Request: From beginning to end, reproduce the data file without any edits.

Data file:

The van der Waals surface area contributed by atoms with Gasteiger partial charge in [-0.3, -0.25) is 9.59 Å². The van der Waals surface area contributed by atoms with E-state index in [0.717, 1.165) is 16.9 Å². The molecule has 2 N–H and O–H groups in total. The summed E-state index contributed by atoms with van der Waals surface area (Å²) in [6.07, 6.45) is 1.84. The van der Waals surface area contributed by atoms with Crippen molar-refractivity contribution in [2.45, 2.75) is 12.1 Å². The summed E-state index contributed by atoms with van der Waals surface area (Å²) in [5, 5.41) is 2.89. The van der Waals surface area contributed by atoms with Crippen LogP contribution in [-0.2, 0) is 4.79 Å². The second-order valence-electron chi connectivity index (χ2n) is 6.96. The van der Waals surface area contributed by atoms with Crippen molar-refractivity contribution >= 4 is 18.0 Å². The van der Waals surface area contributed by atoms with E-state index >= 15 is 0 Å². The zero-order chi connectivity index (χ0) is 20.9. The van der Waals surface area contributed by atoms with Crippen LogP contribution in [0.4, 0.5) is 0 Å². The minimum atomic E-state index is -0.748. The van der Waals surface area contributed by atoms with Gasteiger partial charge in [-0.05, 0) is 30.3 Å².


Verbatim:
The van der Waals surface area contributed by atoms with Gasteiger partial charge in [-0.3, -0.25) is 9.59 Å². The van der Waals surface area contributed by atoms with E-state index in [0.717, 1.165) is 16.9 Å². The molecule has 2 N–H and O–H groups in total. The summed E-state index contributed by atoms with van der Waals surface area (Å²) in [6.07, 6.45) is 1.84. The van der Waals surface area contributed by atoms with Crippen molar-refractivity contribution in [2.45, 2.75) is 12.1 Å². The summed E-state index contributed by atoms with van der Waals surface area (Å²) in [5, 5.41) is 2.89. The van der Waals surface area contributed by atoms with Crippen LogP contribution in [-0.2, 0) is 4.79 Å². The second-order valence-electron chi connectivity index (χ2n) is 6.96. The van der Waals surface area contributed by atoms with Crippen molar-refractivity contribution >= 4 is 18.0 Å². The van der Waals surface area contributed by atoms with E-state index >= 15 is 0 Å². The zero-order chi connectivity index (χ0) is 20.9. The van der Waals surface area contributed by atoms with Crippen LogP contribution in [0.4, 0.5) is 0 Å². The minimum atomic E-state index is -0.748. The van der Waals surface area contributed by atoms with Gasteiger partial charge in [-0.05, 0) is 30.3 Å².